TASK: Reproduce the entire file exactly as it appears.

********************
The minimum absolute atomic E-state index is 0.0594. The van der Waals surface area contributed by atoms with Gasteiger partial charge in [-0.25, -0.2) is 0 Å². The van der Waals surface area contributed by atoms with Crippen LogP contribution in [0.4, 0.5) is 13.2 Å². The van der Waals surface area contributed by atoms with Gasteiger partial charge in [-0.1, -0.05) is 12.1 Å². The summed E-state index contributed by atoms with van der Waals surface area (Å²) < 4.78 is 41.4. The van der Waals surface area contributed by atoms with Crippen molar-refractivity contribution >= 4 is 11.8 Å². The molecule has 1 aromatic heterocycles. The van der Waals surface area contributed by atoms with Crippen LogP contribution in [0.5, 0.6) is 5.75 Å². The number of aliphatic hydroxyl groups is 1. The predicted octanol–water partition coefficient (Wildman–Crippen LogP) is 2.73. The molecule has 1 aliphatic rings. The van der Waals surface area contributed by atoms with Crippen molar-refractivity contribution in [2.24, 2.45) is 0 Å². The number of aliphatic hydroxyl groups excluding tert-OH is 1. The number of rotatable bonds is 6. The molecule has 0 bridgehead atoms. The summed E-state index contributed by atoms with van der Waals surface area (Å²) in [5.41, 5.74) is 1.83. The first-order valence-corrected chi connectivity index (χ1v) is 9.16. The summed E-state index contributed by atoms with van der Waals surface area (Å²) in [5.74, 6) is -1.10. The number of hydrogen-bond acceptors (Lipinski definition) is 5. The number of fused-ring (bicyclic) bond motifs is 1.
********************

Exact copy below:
The minimum absolute atomic E-state index is 0.0594. The van der Waals surface area contributed by atoms with Gasteiger partial charge in [-0.25, -0.2) is 0 Å². The van der Waals surface area contributed by atoms with Crippen LogP contribution in [0.4, 0.5) is 13.2 Å². The van der Waals surface area contributed by atoms with Gasteiger partial charge in [-0.1, -0.05) is 12.1 Å². The summed E-state index contributed by atoms with van der Waals surface area (Å²) < 4.78 is 41.4. The van der Waals surface area contributed by atoms with Crippen molar-refractivity contribution >= 4 is 11.8 Å². The molecule has 1 aromatic heterocycles. The van der Waals surface area contributed by atoms with Crippen LogP contribution in [0.5, 0.6) is 5.75 Å². The number of aliphatic hydroxyl groups is 1. The predicted octanol–water partition coefficient (Wildman–Crippen LogP) is 2.73. The molecule has 1 aliphatic rings. The van der Waals surface area contributed by atoms with Crippen molar-refractivity contribution in [2.24, 2.45) is 0 Å². The number of aliphatic hydroxyl groups excluding tert-OH is 1. The number of rotatable bonds is 6. The molecule has 0 bridgehead atoms. The summed E-state index contributed by atoms with van der Waals surface area (Å²) in [5.41, 5.74) is 1.83. The first-order valence-corrected chi connectivity index (χ1v) is 9.16. The summed E-state index contributed by atoms with van der Waals surface area (Å²) in [5.74, 6) is -1.10. The number of hydrogen-bond acceptors (Lipinski definition) is 5. The number of fused-ring (bicyclic) bond motifs is 1.